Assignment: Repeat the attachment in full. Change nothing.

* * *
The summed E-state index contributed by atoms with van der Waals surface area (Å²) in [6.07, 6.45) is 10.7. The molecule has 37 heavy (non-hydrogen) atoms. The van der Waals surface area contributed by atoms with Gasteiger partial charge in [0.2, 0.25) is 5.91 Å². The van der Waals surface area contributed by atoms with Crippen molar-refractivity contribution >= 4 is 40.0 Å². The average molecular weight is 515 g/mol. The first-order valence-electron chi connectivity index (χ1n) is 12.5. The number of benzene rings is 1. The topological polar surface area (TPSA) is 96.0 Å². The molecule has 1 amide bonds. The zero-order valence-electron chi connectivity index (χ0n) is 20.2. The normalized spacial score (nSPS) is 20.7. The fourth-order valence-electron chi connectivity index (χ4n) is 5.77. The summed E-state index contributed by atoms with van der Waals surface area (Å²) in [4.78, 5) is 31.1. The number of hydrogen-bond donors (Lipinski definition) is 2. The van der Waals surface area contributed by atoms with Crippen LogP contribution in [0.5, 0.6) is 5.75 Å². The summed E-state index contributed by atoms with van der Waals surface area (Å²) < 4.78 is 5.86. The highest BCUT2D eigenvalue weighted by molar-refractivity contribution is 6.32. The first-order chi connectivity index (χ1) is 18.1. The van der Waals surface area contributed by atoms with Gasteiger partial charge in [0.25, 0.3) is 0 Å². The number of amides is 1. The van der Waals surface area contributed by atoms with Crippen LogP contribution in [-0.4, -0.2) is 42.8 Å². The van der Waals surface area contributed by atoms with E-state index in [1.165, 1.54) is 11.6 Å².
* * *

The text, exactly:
The summed E-state index contributed by atoms with van der Waals surface area (Å²) in [6.07, 6.45) is 10.7. The molecule has 37 heavy (non-hydrogen) atoms. The van der Waals surface area contributed by atoms with Gasteiger partial charge in [0.2, 0.25) is 5.91 Å². The van der Waals surface area contributed by atoms with Crippen molar-refractivity contribution >= 4 is 40.0 Å². The average molecular weight is 515 g/mol. The first-order valence-electron chi connectivity index (χ1n) is 12.5. The number of benzene rings is 1. The topological polar surface area (TPSA) is 96.0 Å². The molecule has 1 amide bonds. The zero-order valence-electron chi connectivity index (χ0n) is 20.2. The normalized spacial score (nSPS) is 20.7. The fourth-order valence-electron chi connectivity index (χ4n) is 5.77. The summed E-state index contributed by atoms with van der Waals surface area (Å²) in [4.78, 5) is 31.1. The number of hydrogen-bond donors (Lipinski definition) is 2. The van der Waals surface area contributed by atoms with Crippen LogP contribution in [0.5, 0.6) is 5.75 Å². The summed E-state index contributed by atoms with van der Waals surface area (Å²) < 4.78 is 5.86. The highest BCUT2D eigenvalue weighted by molar-refractivity contribution is 6.32. The first-order chi connectivity index (χ1) is 18.1. The van der Waals surface area contributed by atoms with Gasteiger partial charge in [0.25, 0.3) is 0 Å². The number of amides is 1. The van der Waals surface area contributed by atoms with Crippen LogP contribution in [-0.4, -0.2) is 42.8 Å². The van der Waals surface area contributed by atoms with E-state index in [1.165, 1.54) is 11.6 Å².